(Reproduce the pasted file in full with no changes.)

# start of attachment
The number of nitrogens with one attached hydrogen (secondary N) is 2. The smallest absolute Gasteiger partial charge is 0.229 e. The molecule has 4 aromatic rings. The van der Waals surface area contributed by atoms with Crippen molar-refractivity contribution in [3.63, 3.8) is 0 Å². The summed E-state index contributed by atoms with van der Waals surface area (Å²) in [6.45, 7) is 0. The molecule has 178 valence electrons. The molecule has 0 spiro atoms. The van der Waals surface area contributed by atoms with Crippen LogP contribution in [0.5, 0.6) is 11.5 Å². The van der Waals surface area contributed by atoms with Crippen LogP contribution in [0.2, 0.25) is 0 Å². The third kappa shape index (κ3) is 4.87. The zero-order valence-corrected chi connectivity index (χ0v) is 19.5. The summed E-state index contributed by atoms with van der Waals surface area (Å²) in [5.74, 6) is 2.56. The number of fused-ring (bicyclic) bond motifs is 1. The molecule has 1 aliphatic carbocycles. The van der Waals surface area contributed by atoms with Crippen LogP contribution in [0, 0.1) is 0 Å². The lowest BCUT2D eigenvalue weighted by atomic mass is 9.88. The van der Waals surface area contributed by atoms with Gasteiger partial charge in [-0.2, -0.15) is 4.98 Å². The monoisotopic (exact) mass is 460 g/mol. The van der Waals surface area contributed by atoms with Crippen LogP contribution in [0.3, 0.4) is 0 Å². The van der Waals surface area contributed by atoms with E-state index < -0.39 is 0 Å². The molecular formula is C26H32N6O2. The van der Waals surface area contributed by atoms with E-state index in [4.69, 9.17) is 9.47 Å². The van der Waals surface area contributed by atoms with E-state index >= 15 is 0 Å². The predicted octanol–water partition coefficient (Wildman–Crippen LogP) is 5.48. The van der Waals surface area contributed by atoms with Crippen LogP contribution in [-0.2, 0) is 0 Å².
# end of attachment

The number of nitrogens with one attached hydrogen (secondary N) is 2. The smallest absolute Gasteiger partial charge is 0.229 e. The molecule has 4 aromatic rings. The van der Waals surface area contributed by atoms with Crippen molar-refractivity contribution in [3.63, 3.8) is 0 Å². The summed E-state index contributed by atoms with van der Waals surface area (Å²) in [6.45, 7) is 0. The molecule has 178 valence electrons. The molecule has 0 spiro atoms. The van der Waals surface area contributed by atoms with Crippen LogP contribution in [0.5, 0.6) is 11.5 Å². The van der Waals surface area contributed by atoms with Crippen LogP contribution in [0.2, 0.25) is 0 Å². The third kappa shape index (κ3) is 4.87. The zero-order valence-corrected chi connectivity index (χ0v) is 19.5. The summed E-state index contributed by atoms with van der Waals surface area (Å²) in [5.74, 6) is 2.56. The number of fused-ring (bicyclic) bond motifs is 1. The molecule has 1 aliphatic carbocycles. The van der Waals surface area contributed by atoms with Crippen LogP contribution in [0, 0.1) is 0 Å². The lowest BCUT2D eigenvalue weighted by atomic mass is 9.88. The van der Waals surface area contributed by atoms with Gasteiger partial charge in [-0.2, -0.15) is 4.98 Å². The monoisotopic (exact) mass is 460 g/mol. The van der Waals surface area contributed by atoms with Crippen LogP contribution in [0.3, 0.4) is 0 Å². The van der Waals surface area contributed by atoms with E-state index < -0.39 is 0 Å². The molecular formula is C26H32N6O2. The van der Waals surface area contributed by atoms with E-state index in [4.69, 9.17) is 9.47 Å². The van der Waals surface area contributed by atoms with E-state index >= 15 is 0 Å². The predicted octanol–water partition coefficient (Wildman–Crippen LogP) is 5.48. The van der Waals surface area contributed by atoms with Crippen LogP contribution in [-0.2, 0) is 0 Å².